As the cannabis industry continues to grow and the laws that regulate our use of this plant seem to change almost daily, it’s no wonder that many people are still in the dark when it comes to the legality of when and where the law permits you to consume. For licensed patients carrying an MMJ card it can be even more confusing, due in part to marijuana’s classification as a schedule 1 narcotic, meaning the lawmakers we have in Washington view cannabis as having “no medicinal value”. Furthermore, the California Supreme Court has ruled that medical cannabis use at work is not protected under the “Compassionate Care Act” which passed in 1996, giving seriously ill patients access to medical cannabis, due to the California Fair Employment and Housing Act (FEHA) which states that an employer can rightfully deny employment in order to maintain a drug free work environment.
If this sounds like a classic case of your dad telling you to “go ask your mother” when pressed with the need to make a decision it’s because our government is set up this way. With our lawmakers busy on Capitol Hill, arguing about how to regulate every ounce of soul from our favorite plant, it’s time for Californians to act. A proposed law, AB 2069, would amend FEHA and add anti-discriminatory protections to individuals carrying an MMJ card in California. Case in point, the bill would allow for safe and reasonable accommodations to people that would otherwise have little footing in the fight for legal cannabis.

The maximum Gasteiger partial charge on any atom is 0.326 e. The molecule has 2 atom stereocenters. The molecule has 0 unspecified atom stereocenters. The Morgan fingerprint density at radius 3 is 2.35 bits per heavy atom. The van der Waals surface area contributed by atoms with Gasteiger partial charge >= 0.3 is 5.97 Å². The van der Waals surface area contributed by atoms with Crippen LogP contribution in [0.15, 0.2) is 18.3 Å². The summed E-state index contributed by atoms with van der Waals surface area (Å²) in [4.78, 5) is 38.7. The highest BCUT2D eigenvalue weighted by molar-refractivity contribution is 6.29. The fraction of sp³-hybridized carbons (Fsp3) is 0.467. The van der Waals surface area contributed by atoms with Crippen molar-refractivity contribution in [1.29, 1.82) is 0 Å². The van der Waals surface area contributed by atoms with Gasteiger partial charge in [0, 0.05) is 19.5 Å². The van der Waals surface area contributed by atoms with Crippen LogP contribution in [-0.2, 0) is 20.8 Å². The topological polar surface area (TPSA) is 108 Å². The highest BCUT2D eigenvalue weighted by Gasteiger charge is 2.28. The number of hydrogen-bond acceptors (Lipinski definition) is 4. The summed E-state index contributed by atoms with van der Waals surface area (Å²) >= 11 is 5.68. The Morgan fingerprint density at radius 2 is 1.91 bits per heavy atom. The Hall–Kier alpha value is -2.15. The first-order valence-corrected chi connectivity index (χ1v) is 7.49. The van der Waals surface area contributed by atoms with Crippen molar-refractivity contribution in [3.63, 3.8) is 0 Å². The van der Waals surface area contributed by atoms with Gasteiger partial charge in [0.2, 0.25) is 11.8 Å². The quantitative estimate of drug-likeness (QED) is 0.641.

As of now most employers in the State of California must have reasonable cause in order to test an employee for cannabis unless:
• The individual is applying for a new job
• Has encountered an injury while working
• Employee is working in a position critical to public safety or the protection of life, property, or national security.
Which means Dave, our favorite cashier at the Subway across the street can probably burn one on his break and, as long as he wasn’t in view of the public, he will keep his job… and his stash. But, for the thousands of employees in California who’s income and livelihood are threatened by the very laws put in place to protect them, the fight is still very real, and without proper voter turnout in local elections to ensure medical cannabis patients needs are met we will see the relationship between employers and their employees struggle to keep up with the ever changing times. So be careful, that brownie might flush out your anxiety at work but if you’re caught you may be flushing your career away too, and that’s not very “Irie”.